Storing Energy to Manage Loss

As I stated in my blog a couple of weeks ago, holidays are difficult when we’ve recently experienced a loss.  We sometimes dread them because we believe they’re supposed to be a happy time, and we just don’t have the energy to pull that off.

Below is a quote from Elizabeth Lesser in her book, BROKEN OPEN. In this section she is talking about grief, and how we do ourselves and our loved ones a disservice by trying to move on too quickly after the death of a loved one. Our society encourages this “quick fix” mentality of grief just like it does for other problems – take a pill, take a week off to get your affairs in order, and throw yourself back into work. This is one of the main reasons we have so many people with anxiety disorders and depression. We don’t allow the time and space to experience our feelings all the way through to the other side. (Gospel According to Patti)

What Elizabeth is saying goes for ANY loss. We need to learn to allow all the feelings to come and to sit with them. No one likes this. And sometimes it feels as if we’ll never be able to get past it, but she explains very well how it can work:

“To have a store of energy accumulated is to have a store of power in back of one. We live with our psychic energy in modern times much as we do with our money – mortgaged to the next decade.

Most modern people are exhausted nearly all the time and never catch up to an equilibrium of energy, let alone have a store of energy behind them. With no energy in store, one cannot meet any new opportunity. Keeping the gap open after the death of a loved one (or any loss) is a way of storing valuable energy.”

Once we’ve allowed that energy to be stored, we can then move on.

She goes on to say something I’ve always believed. I don’t like the concept of “closure”. It sounds so final, and to me, it means that the loss we just experienced is “done” and no longer has any meaning. When we grieve someone or something in our lives, we are honoring them/it. We’re never “over” loss. It’s difficult and it’s messy. But grief changes over time – not just by letting time pass (we have to DO something with the time). And sometimes it takes years to get there, but for most of us, it eventually turns into a feeling of love and connection with the loved one, rather than the original loss and pain.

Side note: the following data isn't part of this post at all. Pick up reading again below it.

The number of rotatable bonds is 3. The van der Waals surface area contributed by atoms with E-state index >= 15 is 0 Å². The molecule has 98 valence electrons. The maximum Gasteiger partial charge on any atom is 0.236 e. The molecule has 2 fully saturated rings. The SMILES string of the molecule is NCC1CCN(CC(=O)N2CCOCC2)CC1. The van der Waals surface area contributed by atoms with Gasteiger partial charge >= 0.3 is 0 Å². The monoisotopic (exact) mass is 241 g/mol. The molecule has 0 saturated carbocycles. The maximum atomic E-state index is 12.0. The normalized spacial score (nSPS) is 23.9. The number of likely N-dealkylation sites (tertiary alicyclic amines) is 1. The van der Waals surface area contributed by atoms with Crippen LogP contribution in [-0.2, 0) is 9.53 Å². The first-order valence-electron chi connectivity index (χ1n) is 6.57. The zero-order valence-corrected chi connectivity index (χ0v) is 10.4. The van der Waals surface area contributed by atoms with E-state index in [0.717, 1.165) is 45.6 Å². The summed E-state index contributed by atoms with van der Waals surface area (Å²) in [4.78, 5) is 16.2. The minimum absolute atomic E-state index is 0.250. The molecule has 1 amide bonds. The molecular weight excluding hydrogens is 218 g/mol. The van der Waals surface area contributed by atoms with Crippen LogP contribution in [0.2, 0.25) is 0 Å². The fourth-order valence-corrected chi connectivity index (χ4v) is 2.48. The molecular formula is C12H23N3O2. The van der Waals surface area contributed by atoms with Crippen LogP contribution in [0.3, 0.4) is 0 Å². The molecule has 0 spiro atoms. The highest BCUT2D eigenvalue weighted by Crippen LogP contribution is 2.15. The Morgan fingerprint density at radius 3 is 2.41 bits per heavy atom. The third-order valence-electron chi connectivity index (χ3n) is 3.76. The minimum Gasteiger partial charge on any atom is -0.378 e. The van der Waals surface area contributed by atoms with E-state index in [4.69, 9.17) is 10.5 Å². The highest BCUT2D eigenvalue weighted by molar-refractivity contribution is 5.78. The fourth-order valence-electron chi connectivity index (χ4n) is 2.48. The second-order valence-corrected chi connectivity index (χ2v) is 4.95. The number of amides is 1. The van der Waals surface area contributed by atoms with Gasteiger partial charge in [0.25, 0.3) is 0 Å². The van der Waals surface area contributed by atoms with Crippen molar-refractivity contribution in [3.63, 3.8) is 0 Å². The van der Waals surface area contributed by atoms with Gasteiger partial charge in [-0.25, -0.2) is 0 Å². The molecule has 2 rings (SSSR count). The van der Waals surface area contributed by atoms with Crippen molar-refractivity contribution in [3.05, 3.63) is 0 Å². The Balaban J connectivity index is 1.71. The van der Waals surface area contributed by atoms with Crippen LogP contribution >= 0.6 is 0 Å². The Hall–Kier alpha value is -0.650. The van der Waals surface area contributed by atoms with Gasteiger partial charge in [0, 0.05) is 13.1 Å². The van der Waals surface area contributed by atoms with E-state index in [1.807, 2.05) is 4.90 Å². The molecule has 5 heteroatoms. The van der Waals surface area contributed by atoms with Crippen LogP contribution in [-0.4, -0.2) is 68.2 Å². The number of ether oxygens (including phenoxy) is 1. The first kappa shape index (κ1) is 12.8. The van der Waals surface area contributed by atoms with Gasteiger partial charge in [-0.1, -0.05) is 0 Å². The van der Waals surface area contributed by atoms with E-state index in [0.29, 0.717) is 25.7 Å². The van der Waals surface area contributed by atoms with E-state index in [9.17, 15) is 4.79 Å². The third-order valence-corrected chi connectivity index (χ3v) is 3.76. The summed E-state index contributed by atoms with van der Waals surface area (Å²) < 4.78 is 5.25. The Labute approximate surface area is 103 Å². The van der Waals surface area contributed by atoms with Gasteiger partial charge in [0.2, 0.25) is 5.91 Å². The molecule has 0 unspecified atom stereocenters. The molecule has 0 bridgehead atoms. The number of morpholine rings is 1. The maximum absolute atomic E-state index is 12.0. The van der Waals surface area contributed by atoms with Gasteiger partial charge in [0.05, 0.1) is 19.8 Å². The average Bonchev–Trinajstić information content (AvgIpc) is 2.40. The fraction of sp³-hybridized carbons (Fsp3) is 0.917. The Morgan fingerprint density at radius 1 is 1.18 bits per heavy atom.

In the mean time, if you’ve recently lost a loved one, experienced a relationship breakup, or some other major loss in your life, please remember to just take a day (or an hour) at a time. You may not believe you’ll ever feel like yourself again, but you will eventually find some level of equilibrium. You have been changed in some ways, because who we are is, in part, because of our connection with others. When their energy changes, ours will too. But you will find yourself again. Your job right now is to allow yourself to feel it when those waves hit; and to put it away for a few minutes or hours when that’s possible, and to connect with others who are there for you when you can manage that. The waves will gradually become a little less overwhelming; and will come a little less often.

And you can get through it and integrate it’s lessons into your life and come out stronger – and with more energy.

“The best and most beautiful things in the world cannot be seen, nor touched, but are felt in the heart.”    -Helen Keller